Stem Cells Used To Grow Teeth In Mice | The Mary Sue
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Study: Stem Cells Grow Functional Mouse Teeth

 

Chow down on this: scientists in Japan have used the stem cells of mice to grow replacement teeth that are fully functional when implanted into the mouse’s mouth. The “bioengineered tooth unit,” otherwise known as the tooth grown from the stem cells, was created by a team of researchers led by Takashi Tsuji at Tokyo University of Science.

To make the teeth, the researchers removed stem cells from mouse molar teeth.The cells were put in culture in the lab to go in a specific mold that would guide the shape and size of the future tooth. When the cells had matured into complete teeth, the researchers transplanted them into the jaws of one-month-old mice. The transplanted teeth were fused with the jaw bones of the mice within an average of 40 days. At this time the researchers were also able to detect nerve fiber growth in the newly transplanted teeth.

This is exciting research, because even though only done in mice, it helps researchers understand the processes needed to grow and nurture stem cells outside of the body. Developing laboratory grown 3D tissues for human use is a major goal in biomedical research right now. However, the caveat with this study is that it was performed using stem cells that were already differentiated into tooth cells. This means that the cells can grow continuously, but they can only grow into teeth. This is different from pluripotent stem cells, which are stem cells that can grow into any type of tissue.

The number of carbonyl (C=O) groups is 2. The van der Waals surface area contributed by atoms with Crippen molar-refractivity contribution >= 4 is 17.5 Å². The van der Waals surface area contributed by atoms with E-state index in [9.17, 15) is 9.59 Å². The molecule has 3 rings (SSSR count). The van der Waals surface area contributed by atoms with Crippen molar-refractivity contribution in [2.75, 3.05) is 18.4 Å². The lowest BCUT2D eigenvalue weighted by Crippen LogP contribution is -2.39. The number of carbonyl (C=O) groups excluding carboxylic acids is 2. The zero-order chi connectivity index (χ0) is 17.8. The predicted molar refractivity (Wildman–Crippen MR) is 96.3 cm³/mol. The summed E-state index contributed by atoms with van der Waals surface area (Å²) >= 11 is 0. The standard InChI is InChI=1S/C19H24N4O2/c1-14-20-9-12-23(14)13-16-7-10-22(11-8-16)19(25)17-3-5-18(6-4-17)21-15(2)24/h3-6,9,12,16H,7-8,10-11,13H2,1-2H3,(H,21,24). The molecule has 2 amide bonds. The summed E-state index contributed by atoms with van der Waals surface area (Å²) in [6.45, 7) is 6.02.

According to Tsuji, the fact that the “seed” cells, the stem cells that were used to grow the teeth, came from the molars of mice was a critical component of the research. The cells did not have to be coaxed to develop into the enamel and bone found in teeth because they were already programmed to do so.

If research of this kind could be translated and reproduced using human teeth, it could provide another alternative for people who have lost their teeth due to decay or injury. The paper describing this research was published in PLoS One.

(via Medical Express)

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